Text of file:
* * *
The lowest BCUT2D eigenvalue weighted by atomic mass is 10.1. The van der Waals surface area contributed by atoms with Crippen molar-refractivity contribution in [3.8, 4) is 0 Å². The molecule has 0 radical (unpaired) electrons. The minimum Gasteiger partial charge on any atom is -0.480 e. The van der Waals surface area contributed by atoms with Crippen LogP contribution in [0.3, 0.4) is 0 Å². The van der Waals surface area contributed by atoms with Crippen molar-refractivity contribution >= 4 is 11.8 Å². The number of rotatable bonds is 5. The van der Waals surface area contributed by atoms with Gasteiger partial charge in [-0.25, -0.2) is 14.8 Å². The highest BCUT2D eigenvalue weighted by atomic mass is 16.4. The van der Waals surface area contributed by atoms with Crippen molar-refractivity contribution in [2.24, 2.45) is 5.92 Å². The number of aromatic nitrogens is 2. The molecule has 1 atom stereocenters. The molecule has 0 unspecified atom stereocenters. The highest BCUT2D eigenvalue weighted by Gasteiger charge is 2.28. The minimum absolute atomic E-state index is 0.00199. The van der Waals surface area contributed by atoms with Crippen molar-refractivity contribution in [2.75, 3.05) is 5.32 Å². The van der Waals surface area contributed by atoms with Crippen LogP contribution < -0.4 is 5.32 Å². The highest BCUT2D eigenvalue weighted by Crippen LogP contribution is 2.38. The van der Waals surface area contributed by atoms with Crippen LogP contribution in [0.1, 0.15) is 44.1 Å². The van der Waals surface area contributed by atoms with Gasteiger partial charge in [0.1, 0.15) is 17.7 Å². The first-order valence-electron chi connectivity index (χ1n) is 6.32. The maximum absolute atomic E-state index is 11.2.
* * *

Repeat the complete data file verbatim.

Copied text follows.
The lowest BCUT2D eigenvalue weighted by atomic mass is 10.1. The van der Waals surface area contributed by atoms with Crippen molar-refractivity contribution in [3.8, 4) is 0 Å². The molecule has 0 radical (unpaired) electrons. The minimum Gasteiger partial charge on any atom is -0.480 e. The van der Waals surface area contributed by atoms with Crippen LogP contribution in [0.3, 0.4) is 0 Å². The van der Waals surface area contributed by atoms with Crippen molar-refractivity contribution >= 4 is 11.8 Å². The number of rotatable bonds is 5. The van der Waals surface area contributed by atoms with Gasteiger partial charge in [-0.25, -0.2) is 14.8 Å². The highest BCUT2D eigenvalue weighted by atomic mass is 16.4. The van der Waals surface area contributed by atoms with Crippen molar-refractivity contribution in [2.24, 2.45) is 5.92 Å². The number of aromatic nitrogens is 2. The molecule has 1 atom stereocenters. The molecule has 0 unspecified atom stereocenters. The highest BCUT2D eigenvalue weighted by Gasteiger charge is 2.28. The minimum absolute atomic E-state index is 0.00199. The van der Waals surface area contributed by atoms with Crippen molar-refractivity contribution in [2.75, 3.05) is 5.32 Å². The van der Waals surface area contributed by atoms with Crippen LogP contribution < -0.4 is 5.32 Å². The highest BCUT2D eigenvalue weighted by Crippen LogP contribution is 2.38. The van der Waals surface area contributed by atoms with Crippen LogP contribution in [0.1, 0.15) is 44.1 Å². The van der Waals surface area contributed by atoms with Gasteiger partial charge in [0.1, 0.15) is 17.7 Å². The first-order valence-electron chi connectivity index (χ1n) is 6.32. The maximum absolute atomic E-state index is 11.2.